Hodgson and Bow Brewery enjoyed many years of success until his retirement handed the brewery over to Frederick Hodgson and Thomas Drane in 1821. Greed drove the pair to raise the price and cut out the middlemen, shipping it themselves. Their domination of the industry had been due to the lack of competition, until Burton Brewery’s Samuel Allsopp was called upon to create a challenge to the Bow brewery. Russia’s new tax on English Imports had hit Allsopp’s brewery hard as they had exported porters and stouts to suit the Russian climate up to that point. Allsopp was convinced that India could become an even more successful network than Russia and brewed to recreate Hodgson’s October Beer with barley so light he dubbed it White Malt, so when brewed it was as pale an ale as he had seen. Unknown to Samuel Allsopp, Burton’s water source is rich in calcium  sulphate, which produces naturally better bitter ale than London’s, which is rich in calcium carbonate, suitable for porters. (A bit of quiz worthy information there!). Allsopp’s brew went down superbly, although he could not keep the success secret and big Burton brewers Bass and Salt entered the market to eventually subdue the demand. Wars meant barley was needed for food, and the invention of refrigeration almost killed the IPA off altogether.
History lesson over, a revival of the style was coordinated in the 1970’s, not by England, but by the United States. Their ever increasing development of the craft scene included brewing older British styles. The American IPA has played a massive part in getting America its deserved recognition for brewing; shrugging off the bad reputation it has had for only producing Budweiser and other commercial drinks with no taste. They brought the style back using their own hops and malts to give real depth to the US market. Breweries like DogFish Head are famed for their take on the IPA, and are in such constant demand that they cannot produce enough of the beer to export, before you ask us if we have any.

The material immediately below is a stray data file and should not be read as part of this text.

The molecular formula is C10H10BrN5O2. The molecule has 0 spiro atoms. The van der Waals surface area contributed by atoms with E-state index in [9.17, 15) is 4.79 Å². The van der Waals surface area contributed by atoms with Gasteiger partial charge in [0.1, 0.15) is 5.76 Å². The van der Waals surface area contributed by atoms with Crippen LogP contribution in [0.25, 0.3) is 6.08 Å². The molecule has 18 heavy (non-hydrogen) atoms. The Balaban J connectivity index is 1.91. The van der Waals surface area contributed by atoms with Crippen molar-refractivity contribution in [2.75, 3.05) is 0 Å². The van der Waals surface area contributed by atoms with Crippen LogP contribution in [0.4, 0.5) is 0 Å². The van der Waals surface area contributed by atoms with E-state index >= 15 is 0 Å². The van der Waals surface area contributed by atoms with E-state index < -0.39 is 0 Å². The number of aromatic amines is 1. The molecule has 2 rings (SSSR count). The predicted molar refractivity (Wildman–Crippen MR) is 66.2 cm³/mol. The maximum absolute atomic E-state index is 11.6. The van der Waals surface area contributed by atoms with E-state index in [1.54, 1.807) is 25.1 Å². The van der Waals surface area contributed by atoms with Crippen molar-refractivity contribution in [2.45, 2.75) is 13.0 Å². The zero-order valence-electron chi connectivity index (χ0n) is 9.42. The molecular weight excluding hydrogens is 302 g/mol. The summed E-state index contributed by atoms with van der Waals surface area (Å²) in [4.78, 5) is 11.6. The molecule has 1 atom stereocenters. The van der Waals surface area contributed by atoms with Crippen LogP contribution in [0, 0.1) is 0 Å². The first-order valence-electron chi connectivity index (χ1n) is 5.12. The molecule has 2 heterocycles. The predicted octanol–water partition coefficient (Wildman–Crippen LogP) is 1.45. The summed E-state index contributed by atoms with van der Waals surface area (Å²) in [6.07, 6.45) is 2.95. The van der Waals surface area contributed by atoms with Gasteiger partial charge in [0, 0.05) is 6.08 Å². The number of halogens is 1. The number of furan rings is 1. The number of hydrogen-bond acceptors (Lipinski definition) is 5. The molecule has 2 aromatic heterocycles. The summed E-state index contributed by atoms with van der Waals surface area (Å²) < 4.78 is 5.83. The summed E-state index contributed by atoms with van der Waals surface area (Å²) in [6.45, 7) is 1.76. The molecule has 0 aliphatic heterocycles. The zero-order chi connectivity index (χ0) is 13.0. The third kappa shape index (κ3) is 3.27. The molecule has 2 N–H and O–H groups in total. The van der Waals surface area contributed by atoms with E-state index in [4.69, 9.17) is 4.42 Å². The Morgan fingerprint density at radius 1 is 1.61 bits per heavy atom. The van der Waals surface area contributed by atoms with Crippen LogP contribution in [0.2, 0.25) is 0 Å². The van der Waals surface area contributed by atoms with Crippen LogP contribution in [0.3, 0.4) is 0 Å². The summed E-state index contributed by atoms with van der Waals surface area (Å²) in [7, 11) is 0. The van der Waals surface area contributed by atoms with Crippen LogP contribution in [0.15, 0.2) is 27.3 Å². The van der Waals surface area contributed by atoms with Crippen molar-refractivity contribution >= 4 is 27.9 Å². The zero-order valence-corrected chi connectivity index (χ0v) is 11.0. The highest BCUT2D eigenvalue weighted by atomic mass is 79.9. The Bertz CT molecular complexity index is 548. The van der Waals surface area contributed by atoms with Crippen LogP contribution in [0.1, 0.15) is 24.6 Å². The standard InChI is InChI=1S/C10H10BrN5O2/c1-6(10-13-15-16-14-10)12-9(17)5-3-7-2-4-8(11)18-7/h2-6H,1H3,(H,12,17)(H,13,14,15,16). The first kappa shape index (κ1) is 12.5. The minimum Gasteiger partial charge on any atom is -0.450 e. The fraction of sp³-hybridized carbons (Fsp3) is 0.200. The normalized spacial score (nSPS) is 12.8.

Our story ends with the British picking the style back up and taking it back to where it all began. In the last 10-15 years, the IPA has come back out from obscurity to a point that you will not find a pub that doesn’t stock one. It has become the flagship brew for many breweries and is a worldwide hit once again.
The brewing stats for the India Pale Ale often vary as there are multiple sub-styles including the English IPA, the American IPA and an Imperial IPA. Here you can see the differences between all three.

Comparing India Pale Ales American IPA English IPA Imperial IPA
ABV 6%-7.5% 5%-7% 7.5%-10.5%